Leading with Feeling: Helping Leaders Use Their Emotional Intelligence
Tom was a young engineer at one of the country’s largest steel companies. He had just become the leader of a team responsible for producing steel for a major automobile company. After just a week on the job, Tom and his team met with representatives from the company. It was a rude awakening: “I sat in a room with maybe 20 or 25 of their engineers for the annual quality evaluation of suppliers. And I learned that we were lousy at everything. We had lousy quality, we had lousy invoicing, we had lousy on-time delivery.”
So how did Tom respond? “I thought, ‘Oh, my God, what the hell am I going to do?’ Also, I thought about how my guys had been in the business for a while, and I thought, ‘What the hell have you been doing?’ And I was thinking, ‘I’m going to clean house!’”
But Tom was able to control his emotions. He listened attentively as the auto company engineers presented their complaints. When they finally finished, he stood up and said, “I wouldn’t blame you if you fired us as a supplier. But if you give us a chance to fix these problems, I guarantee you that we will not have this kind of meeting next year.” When Tom met with his team the next morning to discuss the situation, the team members initially reacted defensively. But rather than argue with them, Tom listened. His focus was “not on beating anyone up but rather, what can we do to fix this?”The team responded positively to Tom’s approach. The next year, representatives of the auto company told Tom that they “never saw any business turn around that quickly in one year.” As a result, they began giving Tom’s company more business, and Tom went on to a distinguished career, eventually becoming one of his company’s top executives.
Tom was part of a study of how outstanding leaders use Emotional Intelligence (EI)—the ability to accurately identify, use, understand, and manage one’s emotions.
Past research has examined how to measure EI and its importance for high performance. So we thought it would be useful to learn how the leaders used their Emotional Intelligence to deal with challenging situations.
So we asked the leaders to describe some incidents in which they had managed or used emotion to deal with a problem or achieve a goal. As we studied the interview transcripts, we identified nine strategies that can help all leaders to be more successful.
Strategy 1: Monitor the Emotional Climate
As soon as the leaders entered a room or started a conversation, they assessed how others seemed to be feeling. Doing so helped them discover potential problems—and also opportunities.
Strategy 2: Express Your Feelings to Motivate Others
a large engineering company had to lay off several staff due to a slow-down in the market, the CEO met with all of the employees to explain why it was necessary and to reassure them about the future. But she began the meeting by expressing her own feelings about the situation, which were very much like those of her employees. Doing so didn’t make the anxiety and sorrow go away, but it did help them to move forward as a group.
Strategy 3: Consider How Your Own Behavior Influences Others’ Emotions
An award-winning elementary school principal understood that when she walked into her school building in the morning, her mood affected many of the staff and children. So she made sure her mood was upbeat every day before she walked in.
Strategy 4: Put Yourself in Others’ Shoes
When Tom told the engineers from the auto company, “If I were you, I’d fire us as a supplier,” he demonstrated that he had heard them and appreciated how upset they were about the situation.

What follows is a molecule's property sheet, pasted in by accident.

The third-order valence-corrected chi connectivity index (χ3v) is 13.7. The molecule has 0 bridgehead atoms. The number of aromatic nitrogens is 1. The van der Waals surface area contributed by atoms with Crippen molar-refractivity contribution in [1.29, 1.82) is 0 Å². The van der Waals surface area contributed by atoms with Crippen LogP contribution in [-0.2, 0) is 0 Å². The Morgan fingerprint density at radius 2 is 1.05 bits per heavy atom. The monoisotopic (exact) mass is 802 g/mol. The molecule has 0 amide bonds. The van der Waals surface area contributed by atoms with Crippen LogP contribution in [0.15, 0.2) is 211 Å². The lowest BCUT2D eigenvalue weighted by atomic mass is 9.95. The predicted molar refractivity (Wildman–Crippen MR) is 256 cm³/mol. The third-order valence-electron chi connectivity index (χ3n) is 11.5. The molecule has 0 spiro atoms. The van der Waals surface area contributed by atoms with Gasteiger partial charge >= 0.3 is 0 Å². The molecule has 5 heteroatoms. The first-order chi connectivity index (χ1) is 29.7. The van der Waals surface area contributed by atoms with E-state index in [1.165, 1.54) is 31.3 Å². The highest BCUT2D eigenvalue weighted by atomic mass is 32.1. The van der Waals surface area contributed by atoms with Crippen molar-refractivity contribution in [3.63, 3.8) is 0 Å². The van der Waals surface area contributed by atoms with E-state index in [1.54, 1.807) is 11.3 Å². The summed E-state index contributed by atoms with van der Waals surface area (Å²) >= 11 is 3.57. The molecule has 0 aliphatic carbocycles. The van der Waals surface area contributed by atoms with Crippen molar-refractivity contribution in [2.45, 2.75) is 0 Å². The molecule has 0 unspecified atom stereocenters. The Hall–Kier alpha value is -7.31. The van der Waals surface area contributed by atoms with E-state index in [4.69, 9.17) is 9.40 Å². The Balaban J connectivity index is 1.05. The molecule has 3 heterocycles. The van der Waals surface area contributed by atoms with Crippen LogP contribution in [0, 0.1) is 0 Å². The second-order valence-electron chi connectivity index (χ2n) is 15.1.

Strategy 5: Decipher the Underlying Emotional Dynamics of the Situation
The head of another company realized there was something about a major supplier that always set him off. As a result, he ended up negotiating deals that were far from optimal for his company. So the next time they had to sit down and negotiate a new contract, he sent one of his associates to do it instead. The result was a much better arrangement.
Strategy 6: Reframe How You Think about the Situation
When we asked Tom how he managed to control his emotions, he said it had to do with his attitude about problems in general and the way he thought about challenging situations. “Businesses are never perfect. It is too simple to think all the problems are due to one person screwing up, or that his screwing up is simply caused by incompetence or negligence.”
Strategy 7: Create Optimal Boundaries
A nursery school director put into place Robert’s Rules of Order to help manage the disruptive emotions stirred up at meetings of the parent advisory committee. Creating boundaries around what people talked about in this way helped them manage their emotions.
Strategy 8: Seek out others for help in managing emotions
outstanding leaders with years of experience seek out help from others when faced with challenging emotional situations. As one leader said, doing so is not a sign of emotional weakness; it’s the emotionally intelligent thing to do.
Strategy 9: Help Others Develop Their EI abilities
Many of these outstanding leaders were emotional coaches, helping others to develop and use their Emotional Intelligence.
So what are the implications for training? Although it is possible to increase our Emotional Intelligence over time, many leaders already have enough EI to lead well. Trainers and coaches can help them leverage that EI and become better leaders by teaching them how to use these strategies.
Cary Cherniss, Ph.D., is director and co-chair of the Consortium for Research on Emotional Intelligence in Organizations and professor of Applied Psychology Emeritus at Rutgers University. He has published more than 70 scholarly articles and book chapters, as well as seven books, including “Leading with Feeling: Nine Strategies of Emotionally Intelligent Leadership” with co-author Cornelia Roche published by Oxford University Press in 2020.